Auger's delight in the sexually curious Russians is joyous, but the bipartite liberating process couldn't last. In December 1825, Lunin's fellow officers marched 3,000 troops onto Senate Square in St. Petersburg to demand a constitution and prevent the accession of Alexander's hated brother Nicholas. They failed, and Lunin, along with the other Decembrists, as the revolutionaries became known, was exiled for life to Siberia. In 1832 Nicholas broke with tradition and criminalized homosexual relations, perhaps in recognition of the role played by same-sex couples in secret societies. After the mass demonstrations of December 2011, Putin's opponents have now been dubbed the New Decembrists. Among them were many LGBT activists who stood bravely to defy rigged Parliamentary elections. They had more to lose than most. Putin's United Russia party is behind the bully-boy tactics to drive LGBT people underground. There's even the familiar claim that homosexuality is a Western plot to undermine Russia's population growth! Yet perhaps the free spirit of Nadezhda Durova and others of the generation of 1812 survives in protests like Pussy Riot.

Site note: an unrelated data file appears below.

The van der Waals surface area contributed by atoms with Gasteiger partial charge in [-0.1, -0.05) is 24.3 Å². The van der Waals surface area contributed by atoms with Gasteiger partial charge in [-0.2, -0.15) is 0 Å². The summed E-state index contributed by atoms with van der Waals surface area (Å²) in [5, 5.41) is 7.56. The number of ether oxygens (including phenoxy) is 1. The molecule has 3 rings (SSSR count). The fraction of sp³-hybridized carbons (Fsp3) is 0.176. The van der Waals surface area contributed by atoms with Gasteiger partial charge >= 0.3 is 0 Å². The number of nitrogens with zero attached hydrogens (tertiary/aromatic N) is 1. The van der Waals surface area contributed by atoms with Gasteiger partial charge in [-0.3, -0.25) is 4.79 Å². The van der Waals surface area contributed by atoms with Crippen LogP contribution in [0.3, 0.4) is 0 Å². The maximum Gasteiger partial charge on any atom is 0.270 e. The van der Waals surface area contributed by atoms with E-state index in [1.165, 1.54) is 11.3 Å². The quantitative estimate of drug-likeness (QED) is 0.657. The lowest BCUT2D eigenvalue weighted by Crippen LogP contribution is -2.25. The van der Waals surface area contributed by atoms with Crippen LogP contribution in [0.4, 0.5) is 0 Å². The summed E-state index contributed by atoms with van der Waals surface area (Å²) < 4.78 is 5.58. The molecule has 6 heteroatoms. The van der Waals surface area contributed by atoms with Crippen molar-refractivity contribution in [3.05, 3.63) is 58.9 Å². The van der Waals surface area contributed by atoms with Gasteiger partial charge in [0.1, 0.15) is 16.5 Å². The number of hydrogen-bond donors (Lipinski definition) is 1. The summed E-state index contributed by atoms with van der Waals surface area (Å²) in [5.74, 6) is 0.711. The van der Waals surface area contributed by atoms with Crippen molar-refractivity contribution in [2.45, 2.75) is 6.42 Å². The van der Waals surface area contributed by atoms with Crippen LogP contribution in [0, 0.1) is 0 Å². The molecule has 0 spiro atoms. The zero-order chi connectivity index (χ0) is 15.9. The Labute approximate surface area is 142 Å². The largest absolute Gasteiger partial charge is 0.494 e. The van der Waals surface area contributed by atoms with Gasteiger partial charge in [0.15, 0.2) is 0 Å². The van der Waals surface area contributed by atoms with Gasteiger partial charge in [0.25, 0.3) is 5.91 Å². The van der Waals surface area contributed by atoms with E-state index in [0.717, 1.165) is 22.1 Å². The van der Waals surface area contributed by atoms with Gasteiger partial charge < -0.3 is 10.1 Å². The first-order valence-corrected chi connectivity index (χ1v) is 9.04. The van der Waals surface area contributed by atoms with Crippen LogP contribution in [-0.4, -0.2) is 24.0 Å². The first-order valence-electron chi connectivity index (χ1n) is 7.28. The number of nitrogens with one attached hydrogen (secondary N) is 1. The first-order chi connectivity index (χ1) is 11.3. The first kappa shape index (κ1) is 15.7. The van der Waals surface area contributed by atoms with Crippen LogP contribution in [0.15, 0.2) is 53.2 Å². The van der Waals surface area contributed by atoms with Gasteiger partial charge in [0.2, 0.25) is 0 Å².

Putin deserves credit for much: he has brought some semblance of order to the chaos of post-Soviet Russia, but silencing critics and harassing the LGBT community undermines the nobility of 1812 he seeks to invoke. I wonder how many of his supporters would throw themselves into a treacherous river for him. That kind of love is not a matter of propaganda or law or here-today-gone-tomorrow beliefs; it's part of a richer tradition in which nothing is forbidden and everything is immortal.
H. Auger, Mémoire d'Auger (1810 - 1859), Paris 2011
G. Barratt, M. S. Lunin, Catholic Decembrist, The Hague 1976
N. Durova, The Cavalry Maiden: Journals of a Female Russian Officer in the Napoleonic Wars, M. Fleming Zirin trs., Indiana 1989
Out of the Blue: Russia's Hidden Gay Literature, an Anthology, K. Moss ed., San Francisco 1997
Queer Sites: Gay Urban Histories since 1600, D. Higgs ed., London 1999
K. K. Rotikov, Drugoi Peterburg, St Petersburg 2012
H. Troyat, Alexander of Russia, New York 2003
M. Zetlin, The Decembrists, New York 1958